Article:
Russell’s Ramblings

Those who do not hear the music might think the dancer mad

We Must Be Equal in the Eyes of Each Other

Helen Thomas - Former White House Press Corps Member

Last month, Helen Thomas, the legendary White Correspondent retired. The longtime White House journalist has covered every president since Dwight Eisenhower and broke several barriers for female journalists. She resigned her position as a columnist with the Hearst Newspapers in the wake of controversial remarks made in late May about the need for Jews to “get the hell out of Palestine” and return to Poland and Germany.  There was some discussion among talk show hosts that perhaps this prejudicial gaffe by an 89-year old legend should be overlooked. However, according to many who know her, this latest comment was not her first Anti-Semitic comment. It was perhaps the first caught on video and replayed for the world to witness.

The words we use not only say a great deal about how we feel on issues but reveal our very character. I remember long ago reading the quote, “True character is revealed at what you do when you think no one is looking.” The same can be said about what we say when we think no one may repeat it. As much as I have loved and admired my grandparents, all of whom are deceased now except my Grandmother Feemster, I still recall a Saturday afternoon hearing my grandfather use a racial slur that sent chills down my spine. Perhaps such language may have been in the main stream and considered acceptable by some fifty years ago, but it was certainly not acceptable just a decade ago when I heard it.

Even more recently, in a private conversation with several business leaders, I heard the CEO of a very prominent organization use a similar expression. This individual, still in a significant leadership position today, has perhaps the brightest intellect, business acumen, communication skills, and education of anyone I know. Yet, my perception of this individual as a community and business leader will perhaps never be the same. This one instance altered forever my view of this person. It doesn’t mean that they are not a good person or that they cannot change. We all make mistakes and I have made many myself. However, it is absolutely mandatory that as community and business leaders we learn from our mistakes, so that we do not dare repeat them.

Our Chamber of Commerce has created a diversity program whose mission it is to support the diverse minority business community in the Greater Lake Norman region and create access through education, networking, and advancement opportunities. In short, we realize that we are stronger as a region because of the diverse population that calls Lake Norman home. We are not born bigots with natural discriminatory views. We learn them – we also teach them.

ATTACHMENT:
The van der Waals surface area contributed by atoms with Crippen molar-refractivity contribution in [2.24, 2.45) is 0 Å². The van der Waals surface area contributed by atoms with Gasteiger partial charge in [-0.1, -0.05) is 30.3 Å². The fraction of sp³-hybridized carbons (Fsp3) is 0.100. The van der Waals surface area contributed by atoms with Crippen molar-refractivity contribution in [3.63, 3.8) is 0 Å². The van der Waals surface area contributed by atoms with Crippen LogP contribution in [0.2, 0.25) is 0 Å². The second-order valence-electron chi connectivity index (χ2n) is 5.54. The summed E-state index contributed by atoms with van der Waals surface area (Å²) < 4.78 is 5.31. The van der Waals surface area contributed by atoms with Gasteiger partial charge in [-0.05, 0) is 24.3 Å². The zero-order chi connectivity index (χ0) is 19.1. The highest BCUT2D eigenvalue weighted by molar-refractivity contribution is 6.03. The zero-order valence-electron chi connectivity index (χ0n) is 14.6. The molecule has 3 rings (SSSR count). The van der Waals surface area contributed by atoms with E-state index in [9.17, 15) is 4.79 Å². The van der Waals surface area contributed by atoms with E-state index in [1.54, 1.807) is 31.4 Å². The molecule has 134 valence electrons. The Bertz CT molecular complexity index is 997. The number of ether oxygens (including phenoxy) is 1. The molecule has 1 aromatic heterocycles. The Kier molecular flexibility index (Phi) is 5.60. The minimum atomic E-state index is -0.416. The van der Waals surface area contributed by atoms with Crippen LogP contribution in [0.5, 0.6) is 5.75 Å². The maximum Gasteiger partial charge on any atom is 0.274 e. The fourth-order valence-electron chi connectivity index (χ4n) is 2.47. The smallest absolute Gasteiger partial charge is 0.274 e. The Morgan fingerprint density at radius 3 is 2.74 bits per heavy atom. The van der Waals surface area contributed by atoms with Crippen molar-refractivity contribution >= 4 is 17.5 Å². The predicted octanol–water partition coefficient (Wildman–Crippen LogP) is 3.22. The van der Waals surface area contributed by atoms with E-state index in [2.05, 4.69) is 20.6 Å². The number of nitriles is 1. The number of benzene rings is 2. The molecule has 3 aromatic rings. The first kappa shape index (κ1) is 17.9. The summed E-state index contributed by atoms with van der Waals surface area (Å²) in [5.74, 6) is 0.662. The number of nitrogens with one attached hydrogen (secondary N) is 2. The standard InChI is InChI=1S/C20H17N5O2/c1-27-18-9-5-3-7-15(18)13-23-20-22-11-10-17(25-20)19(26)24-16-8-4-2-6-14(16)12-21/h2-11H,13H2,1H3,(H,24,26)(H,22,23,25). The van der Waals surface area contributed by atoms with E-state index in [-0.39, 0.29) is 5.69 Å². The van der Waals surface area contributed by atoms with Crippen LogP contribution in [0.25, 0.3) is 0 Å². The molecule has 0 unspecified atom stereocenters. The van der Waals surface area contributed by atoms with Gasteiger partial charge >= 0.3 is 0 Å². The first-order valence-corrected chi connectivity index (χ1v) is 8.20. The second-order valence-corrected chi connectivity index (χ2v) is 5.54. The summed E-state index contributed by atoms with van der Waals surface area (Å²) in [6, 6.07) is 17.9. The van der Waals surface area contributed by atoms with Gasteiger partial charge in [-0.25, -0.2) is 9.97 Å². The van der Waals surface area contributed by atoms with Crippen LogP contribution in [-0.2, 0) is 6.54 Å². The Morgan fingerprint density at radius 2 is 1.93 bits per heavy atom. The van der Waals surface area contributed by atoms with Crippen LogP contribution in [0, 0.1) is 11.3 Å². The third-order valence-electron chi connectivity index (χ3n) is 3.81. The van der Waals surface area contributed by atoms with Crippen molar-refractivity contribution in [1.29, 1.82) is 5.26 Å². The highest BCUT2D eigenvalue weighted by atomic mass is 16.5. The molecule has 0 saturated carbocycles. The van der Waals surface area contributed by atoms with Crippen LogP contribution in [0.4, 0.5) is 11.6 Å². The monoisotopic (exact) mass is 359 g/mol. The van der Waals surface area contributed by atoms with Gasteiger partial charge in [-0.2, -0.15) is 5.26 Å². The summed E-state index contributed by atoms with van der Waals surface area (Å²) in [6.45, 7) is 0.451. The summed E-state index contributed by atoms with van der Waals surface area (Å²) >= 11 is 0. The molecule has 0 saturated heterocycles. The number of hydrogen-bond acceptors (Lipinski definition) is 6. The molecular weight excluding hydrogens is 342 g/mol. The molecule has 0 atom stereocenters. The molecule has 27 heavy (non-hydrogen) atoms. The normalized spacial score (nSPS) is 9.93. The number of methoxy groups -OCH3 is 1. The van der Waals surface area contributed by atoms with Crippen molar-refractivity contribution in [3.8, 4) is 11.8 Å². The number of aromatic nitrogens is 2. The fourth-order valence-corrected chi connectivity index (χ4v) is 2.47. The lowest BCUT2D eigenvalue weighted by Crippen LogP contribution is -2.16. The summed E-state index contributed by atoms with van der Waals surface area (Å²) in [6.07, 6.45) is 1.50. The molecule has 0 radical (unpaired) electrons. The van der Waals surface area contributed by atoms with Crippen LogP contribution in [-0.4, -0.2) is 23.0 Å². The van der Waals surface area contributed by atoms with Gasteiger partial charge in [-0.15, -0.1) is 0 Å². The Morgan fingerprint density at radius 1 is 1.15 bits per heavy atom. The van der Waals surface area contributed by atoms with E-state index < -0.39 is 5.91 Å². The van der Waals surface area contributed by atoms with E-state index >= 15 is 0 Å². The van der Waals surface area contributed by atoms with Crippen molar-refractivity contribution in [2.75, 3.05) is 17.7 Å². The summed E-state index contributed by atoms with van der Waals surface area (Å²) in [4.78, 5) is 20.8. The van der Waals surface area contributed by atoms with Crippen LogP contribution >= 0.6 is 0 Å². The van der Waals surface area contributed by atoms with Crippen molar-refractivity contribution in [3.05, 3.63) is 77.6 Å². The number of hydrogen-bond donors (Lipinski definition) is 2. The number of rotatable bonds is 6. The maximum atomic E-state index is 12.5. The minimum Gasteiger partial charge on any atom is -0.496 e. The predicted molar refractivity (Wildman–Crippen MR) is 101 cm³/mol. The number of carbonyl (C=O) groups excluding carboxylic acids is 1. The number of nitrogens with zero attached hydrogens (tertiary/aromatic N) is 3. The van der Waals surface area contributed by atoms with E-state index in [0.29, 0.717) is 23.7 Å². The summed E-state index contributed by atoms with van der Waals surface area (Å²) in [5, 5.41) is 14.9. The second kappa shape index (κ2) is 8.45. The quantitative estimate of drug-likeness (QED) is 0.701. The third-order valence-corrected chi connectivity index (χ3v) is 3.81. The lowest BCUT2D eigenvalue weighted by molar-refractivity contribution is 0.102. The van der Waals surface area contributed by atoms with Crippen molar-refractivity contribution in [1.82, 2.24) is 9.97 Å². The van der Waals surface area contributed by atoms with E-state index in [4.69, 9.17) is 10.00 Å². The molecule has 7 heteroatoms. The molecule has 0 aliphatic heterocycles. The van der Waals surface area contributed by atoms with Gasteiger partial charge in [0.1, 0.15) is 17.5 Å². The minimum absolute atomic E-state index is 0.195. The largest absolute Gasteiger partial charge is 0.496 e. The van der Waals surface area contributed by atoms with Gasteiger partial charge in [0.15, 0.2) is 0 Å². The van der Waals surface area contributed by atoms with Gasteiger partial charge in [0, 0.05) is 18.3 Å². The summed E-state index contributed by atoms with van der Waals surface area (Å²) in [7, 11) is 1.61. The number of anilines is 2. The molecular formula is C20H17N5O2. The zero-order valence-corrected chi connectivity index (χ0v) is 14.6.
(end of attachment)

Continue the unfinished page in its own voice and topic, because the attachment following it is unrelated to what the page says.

Meeting President Reagan in 1992

One of the highlights of my life was meeting and having lunch with President Ronald Reagan.  Regardless of your political views, most concede Reagan brought about a renewed patriotism and a sense of optimism to our country. Reagan once said, “It is not enough to be equal in the eyes of God. We must be equal in the eyes of each other.” Let us all pray that we begin to live out that principle. Much sooner than later.


July 11, 2010 - Posted by | Social Causes | , , , , ,

1 Comment »

  1. Bill, Your comments are very well taken. As a Spanish teacher and one who deals with Latino students on a daily basis, I see the discriminatory attitudes all the time.
    Much of the information and statements concerning these poeple is false and bigoted. No one is saying here that anyone should be here illegally( and many of them are not), but we need a serious dose of tolerance in this country.
    That starts with parents teaching children to be tolerant of others. When we have the attitude, “Don’t talk to strangers, Don’t trust someone because of this reason or that.” That is where bigotry is fomented.
    Brown v the Board of Education was habded down in 1954, yet we still have not learned to appreciate the opportunities that it should present to us to learn tolerance and acceptance of other people.
    There is an old saying, “if you want the hand of friendship extended, extend yours first.” Yet, we seem to be afraid to extend the hand of friendship. If we do extend it, we tend to do it with certain conditions. I will only extend it if this person meets certain criteria. This is the wrong attitude. We must learn to accept others for who they are and want to be, not for who we expect them to be.
    Perhaps we should change the golden rule of “Do unto others as you would have them do unto you.” to “Do unto others as you believe they would like to have done unto them.”
    In other words, we should get over our fear of losing control and let go of old prejudices and see what is really in front of us. When we do that we see that the world is a very different place.
    The poetess Edna St Vincent Millay once wrote:
    “The world stands out on either side
    No wider than the heart is wide…
    The soul can split the sky in two
    And let the face of God shine through.”
    Perhaps we should heed her words and let our heart show us what is really in our world. Mike

    Comment by michael Lynch | July 11, 2010 | Reply

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